A picture, so the cliché goes, is worth a thousand words. In this case, most of them came in angry emails.
When we chose a photograph to illustrate my story on different ways to cook winter squash, we were just looking for a pretty picture of a dish that used butternut squash.
We didn’t expect that so many people would fall so deeply in love with the idea of butternut squash and pear soup. Of course, we should have, since the picture is from Joan’s on Third, the beloved L.A. institution run by Joan McNamara.
That’s easy to say in retrospect, after having spent the weekend reading irate emails from readers chewing us out for having teased such a beautiful dish without having provided a recipe.
“Nowhere in the Saturday section or online could I find the recipe, or even an indication of which method of cooking the squash was preferable for this dish,” one of the emails says. “This was frustrating for me as well as a sign of poor coordination between print and online versions of the paper.”
Guilty on all counts. Fortunately, McNamara is more forgiving. She was happy to share the recipe, which, indeed, looks like it will be as delicious as it is beautiful.
BUTTERNUT SQUASH AND PEAR SOUP
Makes: 12 cups
Note: This recipe was not tested in the Times Test Kitchen.
5 pounds butternut squash, peeled, seeded and cubed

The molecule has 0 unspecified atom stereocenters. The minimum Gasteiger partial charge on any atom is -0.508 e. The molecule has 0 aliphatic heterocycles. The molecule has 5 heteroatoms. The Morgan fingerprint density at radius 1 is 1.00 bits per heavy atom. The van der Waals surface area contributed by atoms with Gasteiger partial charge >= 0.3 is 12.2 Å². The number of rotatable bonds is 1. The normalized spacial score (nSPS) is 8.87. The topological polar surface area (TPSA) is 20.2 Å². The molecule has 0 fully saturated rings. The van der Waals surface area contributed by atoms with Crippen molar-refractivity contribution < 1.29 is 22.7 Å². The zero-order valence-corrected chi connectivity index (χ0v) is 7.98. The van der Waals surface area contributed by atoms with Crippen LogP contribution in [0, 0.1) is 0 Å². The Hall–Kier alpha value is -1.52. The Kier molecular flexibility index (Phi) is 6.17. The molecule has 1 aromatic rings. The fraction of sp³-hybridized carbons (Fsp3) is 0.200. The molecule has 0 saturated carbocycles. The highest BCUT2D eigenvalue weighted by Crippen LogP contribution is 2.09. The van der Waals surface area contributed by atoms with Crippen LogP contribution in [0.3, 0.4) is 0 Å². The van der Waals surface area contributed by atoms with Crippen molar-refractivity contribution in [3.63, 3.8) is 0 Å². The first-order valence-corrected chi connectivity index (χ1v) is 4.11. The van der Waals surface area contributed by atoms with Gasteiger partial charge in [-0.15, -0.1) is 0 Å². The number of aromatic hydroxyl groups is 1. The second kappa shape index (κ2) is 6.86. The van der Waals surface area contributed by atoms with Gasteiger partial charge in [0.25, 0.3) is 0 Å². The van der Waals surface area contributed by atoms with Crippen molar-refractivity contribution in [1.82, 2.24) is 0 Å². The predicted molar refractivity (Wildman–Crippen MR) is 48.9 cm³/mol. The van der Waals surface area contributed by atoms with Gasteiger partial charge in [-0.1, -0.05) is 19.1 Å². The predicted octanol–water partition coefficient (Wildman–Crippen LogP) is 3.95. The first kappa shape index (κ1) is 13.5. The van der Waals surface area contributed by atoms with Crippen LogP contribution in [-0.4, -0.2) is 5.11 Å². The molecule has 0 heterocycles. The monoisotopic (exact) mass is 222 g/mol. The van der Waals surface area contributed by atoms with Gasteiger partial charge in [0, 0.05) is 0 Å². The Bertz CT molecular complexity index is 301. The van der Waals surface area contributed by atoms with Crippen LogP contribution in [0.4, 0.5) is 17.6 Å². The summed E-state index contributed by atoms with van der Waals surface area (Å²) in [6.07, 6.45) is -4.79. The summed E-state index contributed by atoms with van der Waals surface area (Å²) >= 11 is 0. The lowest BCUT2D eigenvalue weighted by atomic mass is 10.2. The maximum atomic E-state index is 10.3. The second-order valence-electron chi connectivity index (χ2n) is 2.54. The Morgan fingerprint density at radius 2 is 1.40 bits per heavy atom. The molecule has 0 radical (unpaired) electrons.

1/2 cup olive oil
14 tablespoons butter
1/2 pound onions, diced
1/2 cup fresh sage
3 pounds pears, peeled, halved and cored
7 cups vegetable broth
Salt and pepper to taste
1. Toss the butternut squash with the olive oil to coat well and spread it out on a baking sheet. Roast at 400 degrees until tender, about 45 minutes.
2. Melt the butter in a large stock pot over medium heat. Add the chopped onions and sage and cook until translucent, about 10 minutes.
3. Add the cooked squash, pears and vegetable broth. Season to taste with salt and pepper. Bring to a boil, then reduce heat to a simmer and cook until pears are tender, about 20 minutes.
4. Remove from heat and cool. Then puree until smooth in a blender. The soup can often times be thick, in which case add more vegetable stock. It should be creamy, but not thick enough to resemble baby food.
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